Ross notes that “any entity that is constrained to a single dimension of time, where time can’t be stopped or reversed, at some point must have a beginning or a creation event.”
Yes, today is Memorial Day, but it’s also just two days short of the 100th anniversary of the proving of what has been termed the greatest scientific achievement by a single individual in the history of mankind.
That was when British Astronomer Arthur Eddington and two teams dispatched by the “Joint Permanent Eclipse Committee of the Royal Society and the Royal Astronomical Society of Britain to observe and record photographically the full solar eclipse scheduled to take place on May 29, 1919,” according to Professor of Political Science Emeritus Salim Mansur, writing today on American Thinker.
“At the time under Portuguese rule, Principe was selected as one of the two sites – the other was Sobral in the Brazilian Nordeste – from where the total solar eclipse and its full effect could be best observed. The expedition was proposed by Eddington, a rising star among British astronomers, to test Einstein’s general theory of relativity published in the middle of the Great War.”
All sorts of things happened — not the least of which was inclement weather — that could have left the mission a failure. But Eddington was able to overcome the obstacles and completed the photographic work required to test Einstein’s theory.
It’s a fascinating and significant story and one I suspect you will thoroughly enjoy reading on this holiday Monday.
If you work on Capitol Hill, you know that Memorial Day originated from the American Civil War, which cost more lives than any other conflict in the nation’s history.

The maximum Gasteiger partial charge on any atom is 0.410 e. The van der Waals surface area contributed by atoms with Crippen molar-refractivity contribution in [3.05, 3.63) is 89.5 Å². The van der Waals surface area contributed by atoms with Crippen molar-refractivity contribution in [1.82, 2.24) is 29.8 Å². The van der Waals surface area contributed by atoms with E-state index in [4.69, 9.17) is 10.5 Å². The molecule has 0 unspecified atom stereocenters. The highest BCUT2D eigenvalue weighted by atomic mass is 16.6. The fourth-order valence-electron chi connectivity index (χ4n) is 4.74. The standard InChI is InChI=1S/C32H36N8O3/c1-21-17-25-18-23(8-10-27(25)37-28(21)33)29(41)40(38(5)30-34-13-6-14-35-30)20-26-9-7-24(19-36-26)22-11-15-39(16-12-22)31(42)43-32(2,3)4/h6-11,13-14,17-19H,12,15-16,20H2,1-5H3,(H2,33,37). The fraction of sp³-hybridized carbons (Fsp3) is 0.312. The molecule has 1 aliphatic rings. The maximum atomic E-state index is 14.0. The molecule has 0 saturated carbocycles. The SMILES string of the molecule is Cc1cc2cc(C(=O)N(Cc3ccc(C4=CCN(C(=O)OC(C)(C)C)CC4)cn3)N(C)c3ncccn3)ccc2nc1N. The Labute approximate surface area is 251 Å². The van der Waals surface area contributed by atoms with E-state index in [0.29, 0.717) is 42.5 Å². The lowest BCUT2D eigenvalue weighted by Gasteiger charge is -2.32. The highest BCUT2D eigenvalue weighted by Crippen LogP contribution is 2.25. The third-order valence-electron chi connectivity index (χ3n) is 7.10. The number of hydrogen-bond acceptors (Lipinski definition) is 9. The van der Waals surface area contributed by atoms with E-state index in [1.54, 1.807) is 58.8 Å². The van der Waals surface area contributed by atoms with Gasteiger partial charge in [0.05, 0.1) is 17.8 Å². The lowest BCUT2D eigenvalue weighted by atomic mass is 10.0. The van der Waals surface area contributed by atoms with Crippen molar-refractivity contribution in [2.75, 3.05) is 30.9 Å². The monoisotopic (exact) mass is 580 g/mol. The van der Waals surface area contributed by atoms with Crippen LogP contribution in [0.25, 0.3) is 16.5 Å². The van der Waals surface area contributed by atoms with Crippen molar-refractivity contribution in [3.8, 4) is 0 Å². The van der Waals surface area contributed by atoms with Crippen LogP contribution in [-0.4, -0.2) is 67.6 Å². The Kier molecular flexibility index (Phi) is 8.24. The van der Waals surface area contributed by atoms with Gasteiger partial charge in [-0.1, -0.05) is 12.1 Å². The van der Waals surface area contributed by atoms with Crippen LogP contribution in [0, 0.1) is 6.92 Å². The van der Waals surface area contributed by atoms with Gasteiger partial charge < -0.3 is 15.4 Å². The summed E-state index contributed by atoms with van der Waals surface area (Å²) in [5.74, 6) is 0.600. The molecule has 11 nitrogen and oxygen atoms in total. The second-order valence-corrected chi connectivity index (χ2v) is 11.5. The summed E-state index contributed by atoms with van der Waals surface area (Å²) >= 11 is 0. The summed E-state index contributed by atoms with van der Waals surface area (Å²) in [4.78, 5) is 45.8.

Did you also know that at 3:00 PM on Memorial Day (May 27, the last Monday in May 2019), the nation officially pauses for a moment of remembrance for all those who have given their lives to protect freedom and the Constitution?
So whether you have travelled home to be with your family somewhere in Flyover Country or you and your loved ones gathered at the beach or in the mountains, or maybe your celebration happens at a place like Dewey Beach’s Bottle and Cork, remember, 3:00 PM on Memorial Day.
And take a few minutes to read this excellent piece in Roll Call about Sen. Tom Cotton (R-Ark.) and the U.S. Army’s Old Guard, the unit that protects Arlington National Cemetery.
Conventional wisdom may say the best path to a good job on the Hill is through the hiring manager. That may be a chief of staff, legislative director, or state/district director.
However, there’s a surprise twist. More often than not, I have seen the best job leads for young and junior staff come not through senior staff, but rather their own peers.
As believers, we should know that community is very important. How often in the Scriptures is the fellowship of believers emphasized? This is no less true for you as you navigate, work, and live on and around Capitol Hill.
To this end, you will probably find the job you are seeking through a contact or connection with someone in your own age range or peer group. Take a look around and find out how your peers actually ended up in their first job on the Hill.